I think that if their ratios were inverted, if it was like 85% of fibromyalgia patients were male, you would 100% see this taken seriously right at the beginning when we first started seeing these problems 30 years ago. But because when it’s women, there is I mean, it should not be a surprise to anybody there is an incredibly long, robust tradition of disbelieving women when you don’t have hard proof to say like, “Here’s what I’m saying is true.” It is incredibly common to tell women that actually they’re just–
Cassie: The hysteria, you know.
Sarah: Yeah. I mean, it’s not like the idea that we’re so far away from like our long history 6,000 years of sexism, it’s ridiculous. I’ve had so many people say to me, “Oh, do you really think that’s still a problem?” I’m like, “What? Yes!” I mean, “What do you think?”
Cassie: Oh, yeah. We’re seeing it in the news every day. And, in fact, I just saw like a little meme thing today that was talking about like coronavirus right now of, “Oh, men, don’t like the government telling them what they have to do with their bodies.” And then, it was like women being like, “Oh! First time, guys?” You know?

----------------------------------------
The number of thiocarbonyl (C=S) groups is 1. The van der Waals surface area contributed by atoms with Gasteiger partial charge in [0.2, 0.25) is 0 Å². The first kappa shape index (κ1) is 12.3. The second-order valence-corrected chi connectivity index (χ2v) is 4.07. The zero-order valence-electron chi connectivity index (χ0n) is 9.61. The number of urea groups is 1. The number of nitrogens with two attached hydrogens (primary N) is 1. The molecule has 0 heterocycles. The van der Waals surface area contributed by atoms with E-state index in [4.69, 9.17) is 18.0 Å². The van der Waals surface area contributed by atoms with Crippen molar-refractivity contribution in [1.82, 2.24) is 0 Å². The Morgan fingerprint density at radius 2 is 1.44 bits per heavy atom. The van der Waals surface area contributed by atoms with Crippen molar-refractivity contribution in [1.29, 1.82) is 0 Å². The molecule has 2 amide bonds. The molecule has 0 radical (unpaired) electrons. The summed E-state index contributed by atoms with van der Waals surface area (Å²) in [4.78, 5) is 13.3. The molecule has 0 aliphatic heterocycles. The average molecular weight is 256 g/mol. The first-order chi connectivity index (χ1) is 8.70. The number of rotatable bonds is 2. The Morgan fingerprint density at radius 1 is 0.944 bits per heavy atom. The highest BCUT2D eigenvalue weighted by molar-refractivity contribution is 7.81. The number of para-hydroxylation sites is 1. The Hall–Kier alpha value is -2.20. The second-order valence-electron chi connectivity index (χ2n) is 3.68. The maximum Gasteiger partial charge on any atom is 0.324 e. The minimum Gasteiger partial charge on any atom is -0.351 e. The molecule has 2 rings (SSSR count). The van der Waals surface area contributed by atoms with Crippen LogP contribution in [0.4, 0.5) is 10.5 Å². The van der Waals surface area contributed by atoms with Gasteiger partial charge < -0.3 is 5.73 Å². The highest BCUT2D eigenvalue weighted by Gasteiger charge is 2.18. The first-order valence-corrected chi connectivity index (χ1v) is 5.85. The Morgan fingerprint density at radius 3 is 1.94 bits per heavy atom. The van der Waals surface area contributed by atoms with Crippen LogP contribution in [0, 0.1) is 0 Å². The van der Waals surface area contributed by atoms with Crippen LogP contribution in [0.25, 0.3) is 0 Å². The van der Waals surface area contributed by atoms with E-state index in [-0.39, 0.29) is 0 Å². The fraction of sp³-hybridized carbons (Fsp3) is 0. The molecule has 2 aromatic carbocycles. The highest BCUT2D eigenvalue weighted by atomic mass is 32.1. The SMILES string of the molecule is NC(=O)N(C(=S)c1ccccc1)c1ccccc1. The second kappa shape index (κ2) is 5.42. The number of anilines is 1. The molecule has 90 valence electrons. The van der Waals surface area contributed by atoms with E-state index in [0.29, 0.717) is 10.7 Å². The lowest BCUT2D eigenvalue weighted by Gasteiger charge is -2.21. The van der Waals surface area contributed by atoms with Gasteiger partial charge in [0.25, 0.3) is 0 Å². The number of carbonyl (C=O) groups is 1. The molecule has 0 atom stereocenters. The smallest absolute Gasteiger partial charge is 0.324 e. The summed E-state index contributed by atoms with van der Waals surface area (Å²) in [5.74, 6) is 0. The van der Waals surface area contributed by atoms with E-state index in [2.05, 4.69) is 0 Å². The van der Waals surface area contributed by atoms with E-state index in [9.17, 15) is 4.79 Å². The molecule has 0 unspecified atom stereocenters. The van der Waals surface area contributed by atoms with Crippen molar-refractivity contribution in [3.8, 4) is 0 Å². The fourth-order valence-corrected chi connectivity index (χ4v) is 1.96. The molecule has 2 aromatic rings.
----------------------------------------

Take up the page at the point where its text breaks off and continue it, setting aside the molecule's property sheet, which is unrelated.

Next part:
Sarah: Like, what are you being asked to do? Stay inside, like versus like everything that women are asked to do. I mean it’s just crazy.
Chelsea: I know when you mentioned in the book the stats that like 80 to 70% of chronic of mysterious illness diagnosis end up being in females versus males, I was like, “It’s that big of a difference?” And I guess, like kind of what I thought about it most of the people that I know that have chronic illnesses are female. But, I also kind of wondered if that was just like the circles that I was running in, being a female myself, I was just attracting other females. But just having that statistic out there, I was like, “Oh, that’s obviously a problem. There’s something going on.” And the way that you broke the research down, and like how women weren’t included in all medical testing until like 1991, I was like–
Cassie: Yeah, clinical trials?
Cassie: Like, blew my mind. I, literally, after I read that, it was like the next day and I was driving around town with my son, and he’s going to be 12 this summer. And I was like, “Shannon, can I tell you something about like women these days?” And I, like talked all about that. And, I was like that’s like only 30 years you know that the female body is being like tested on–
Chelsea: Taken seriously.
Cassie: Yeah. And it was just that was like, that was mind-blowing.